Iowa City officials approve new animal center

BY DANIEL SEIDL | MARCH 05, 2014 5:00 AM

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The Iowa City City Council unanimously approved the plans for a new Iowa City animal shelter on Tuesday.

The project wouldn’t have been possible without great contributions from the Iowa City community, Mayor Matt Hayek said.

“The community support for replacing our flood-damaged and inadequately sized animal shelter has been nothing short of phenomenal,” he said. “I’m always impressed by the enthusiasm of the animal-loving demographic in the community.”

The old center was damaged beyond repair in the 2008 flood, and since then, the center has been located in a temporary facility.

The animal center has seen an increase in the number of animals in the past year that put a severe strain on the resources of the temporary building, which was not designed to be an animal shelter.
The temporary facility is located nearly five miles from downtown Iowa City.

The new construction will be partially funded through a $1.4 million reimbursement from the Federal Emergency Management Agency, along with funding from other local governments and general obligation bonds. In addition to this, fundraising will go a long way towards funding the project.

The Friends of the Animal Center Foundation promised to donate $1 million to the project over a five-year period, starting last year.

Councilor Jim Throgmorton said that this contribution from the foundation is very important to fund the project, as the city had been experiencing difficulties in finding funding for the building.

“Who would pay for it — that was [a] big problem,” he said. “I’m really happy that we were able to resolve those difficulties.”

These difficulties came about because Iowa City isn’t the only community that uses the animal shelter, Hayek said.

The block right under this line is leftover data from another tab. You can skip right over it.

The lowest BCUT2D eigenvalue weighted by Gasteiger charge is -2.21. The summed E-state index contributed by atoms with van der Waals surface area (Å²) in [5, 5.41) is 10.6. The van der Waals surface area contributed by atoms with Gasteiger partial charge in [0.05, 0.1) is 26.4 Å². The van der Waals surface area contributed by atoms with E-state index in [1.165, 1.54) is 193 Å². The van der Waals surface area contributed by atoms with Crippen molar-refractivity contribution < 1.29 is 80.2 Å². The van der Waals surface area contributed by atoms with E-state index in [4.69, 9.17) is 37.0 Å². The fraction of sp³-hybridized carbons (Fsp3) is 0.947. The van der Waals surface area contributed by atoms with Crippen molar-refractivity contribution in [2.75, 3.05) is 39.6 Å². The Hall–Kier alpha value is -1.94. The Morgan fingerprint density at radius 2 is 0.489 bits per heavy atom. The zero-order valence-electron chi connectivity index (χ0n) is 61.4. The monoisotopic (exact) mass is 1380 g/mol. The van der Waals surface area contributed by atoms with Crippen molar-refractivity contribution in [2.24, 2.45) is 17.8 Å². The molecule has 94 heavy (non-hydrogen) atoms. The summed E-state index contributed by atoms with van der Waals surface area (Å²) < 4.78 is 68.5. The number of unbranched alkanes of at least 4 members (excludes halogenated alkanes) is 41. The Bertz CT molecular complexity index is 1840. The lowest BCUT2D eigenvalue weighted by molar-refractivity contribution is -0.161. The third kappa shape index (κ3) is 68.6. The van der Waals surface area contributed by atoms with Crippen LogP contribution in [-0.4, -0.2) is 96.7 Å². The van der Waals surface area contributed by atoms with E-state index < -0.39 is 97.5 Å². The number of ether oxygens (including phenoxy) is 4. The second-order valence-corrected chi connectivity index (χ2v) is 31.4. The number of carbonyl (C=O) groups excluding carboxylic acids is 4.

“Historically, Iowa City has provided an animal shelter for the broader region [of Johnson County],” he said. “When the 2008 flood wiped out our facility and forced us to start up again, we took a look at who was using the animal shelter as opposed to who was paying.”

Hayek said that after looking into the issue, the city decided that Iowa City was paying too much for a facility that other towns were using as well.

“Iowa City was shouldering an inordinate amount of that cost,” he said. “It became evident that there was an issue of fairness that we needed to deal with.”

After lengthy conversations with other local governments, they eventually came to an agreement to help fund the project, he said.

“It was not an easy discussion, but we kept at it and worked up an agreement,” he said.“”[It] will reflect a more fair-share approach.”

Councilor Kingsley Botchway said he is glad the project is moving forward.

“[It’s] great that it’s moving forward,” he said. “It means a lot to the area.”

Neumann Monson Architects, a local architectural firm, headed the project’s design.

The new building will have 9,500 square feet of occupied space consisting of animal holding, animal support, and office space. The new facility will also include of an additional 2,000 square feet of second-story space consisting of general storage and service spaces.

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